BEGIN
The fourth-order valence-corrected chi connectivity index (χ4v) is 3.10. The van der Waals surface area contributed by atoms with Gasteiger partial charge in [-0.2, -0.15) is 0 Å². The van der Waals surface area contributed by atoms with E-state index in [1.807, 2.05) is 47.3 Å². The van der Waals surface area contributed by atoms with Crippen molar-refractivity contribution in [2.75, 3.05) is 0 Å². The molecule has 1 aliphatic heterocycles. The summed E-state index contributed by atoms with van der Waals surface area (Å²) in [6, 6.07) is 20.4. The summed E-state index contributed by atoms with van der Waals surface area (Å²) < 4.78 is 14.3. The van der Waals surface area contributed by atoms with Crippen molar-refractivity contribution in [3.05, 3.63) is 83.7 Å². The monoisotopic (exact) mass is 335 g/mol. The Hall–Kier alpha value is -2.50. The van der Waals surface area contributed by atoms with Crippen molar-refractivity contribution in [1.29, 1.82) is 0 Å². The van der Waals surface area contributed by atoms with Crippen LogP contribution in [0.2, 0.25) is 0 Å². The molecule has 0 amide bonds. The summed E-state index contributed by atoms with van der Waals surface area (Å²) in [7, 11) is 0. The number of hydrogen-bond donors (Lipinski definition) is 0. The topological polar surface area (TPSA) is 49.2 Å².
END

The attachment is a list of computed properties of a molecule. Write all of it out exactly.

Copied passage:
The fourth-order valence-corrected chi connectivity index (χ4v) is 3.10. The van der Waals surface area contributed by atoms with Gasteiger partial charge in [-0.2, -0.15) is 0 Å². The van der Waals surface area contributed by atoms with E-state index in [1.807, 2.05) is 47.3 Å². The van der Waals surface area contributed by atoms with Crippen molar-refractivity contribution in [2.75, 3.05) is 0 Å². The molecule has 1 aliphatic heterocycles. The summed E-state index contributed by atoms with van der Waals surface area (Å²) in [6, 6.07) is 20.4. The summed E-state index contributed by atoms with van der Waals surface area (Å²) < 4.78 is 14.3. The van der Waals surface area contributed by atoms with Crippen molar-refractivity contribution in [3.05, 3.63) is 83.7 Å². The monoisotopic (exact) mass is 335 g/mol. The Hall–Kier alpha value is -2.50. The van der Waals surface area contributed by atoms with Crippen molar-refractivity contribution in [1.29, 1.82) is 0 Å². The van der Waals surface area contributed by atoms with Crippen LogP contribution in [0.2, 0.25) is 0 Å². The molecule has 0 amide bonds. The summed E-state index contributed by atoms with van der Waals surface area (Å²) in [7, 11) is 0. The number of hydrogen-bond donors (Lipinski definition) is 0. The topological polar surface area (TPSA) is 49.2 Å².